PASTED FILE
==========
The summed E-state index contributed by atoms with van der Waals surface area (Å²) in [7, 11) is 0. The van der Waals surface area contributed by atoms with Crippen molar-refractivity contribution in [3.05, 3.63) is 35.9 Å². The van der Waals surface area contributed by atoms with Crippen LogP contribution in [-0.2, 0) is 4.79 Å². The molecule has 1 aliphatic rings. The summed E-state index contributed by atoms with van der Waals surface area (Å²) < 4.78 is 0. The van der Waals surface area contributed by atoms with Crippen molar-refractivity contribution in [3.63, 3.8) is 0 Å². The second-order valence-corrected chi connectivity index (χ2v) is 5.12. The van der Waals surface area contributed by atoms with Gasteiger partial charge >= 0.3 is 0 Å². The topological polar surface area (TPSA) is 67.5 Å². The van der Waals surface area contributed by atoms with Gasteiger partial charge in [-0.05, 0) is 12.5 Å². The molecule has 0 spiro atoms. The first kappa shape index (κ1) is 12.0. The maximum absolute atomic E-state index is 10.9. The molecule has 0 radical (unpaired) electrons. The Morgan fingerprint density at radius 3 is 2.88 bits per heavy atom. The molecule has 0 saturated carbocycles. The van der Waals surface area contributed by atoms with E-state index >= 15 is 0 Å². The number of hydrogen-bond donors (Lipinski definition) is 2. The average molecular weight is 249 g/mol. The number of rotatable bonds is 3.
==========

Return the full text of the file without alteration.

The summed E-state index contributed by atoms with van der Waals surface area (Å²) in [7, 11) is 0. The van der Waals surface area contributed by atoms with Crippen molar-refractivity contribution in [3.05, 3.63) is 35.9 Å². The van der Waals surface area contributed by atoms with Crippen LogP contribution in [-0.2, 0) is 4.79 Å². The molecule has 1 aliphatic rings. The summed E-state index contributed by atoms with van der Waals surface area (Å²) < 4.78 is 0. The van der Waals surface area contributed by atoms with Crippen molar-refractivity contribution in [3.63, 3.8) is 0 Å². The second-order valence-corrected chi connectivity index (χ2v) is 5.12. The van der Waals surface area contributed by atoms with Gasteiger partial charge >= 0.3 is 0 Å². The topological polar surface area (TPSA) is 67.5 Å². The van der Waals surface area contributed by atoms with Gasteiger partial charge in [-0.05, 0) is 12.5 Å². The molecule has 0 spiro atoms. The first kappa shape index (κ1) is 12.0. The maximum absolute atomic E-state index is 10.9. The molecule has 0 radical (unpaired) electrons. The Morgan fingerprint density at radius 3 is 2.88 bits per heavy atom. The molecule has 0 saturated carbocycles. The van der Waals surface area contributed by atoms with E-state index >= 15 is 0 Å². The number of hydrogen-bond donors (Lipinski definition) is 2. The average molecular weight is 249 g/mol. The number of rotatable bonds is 3.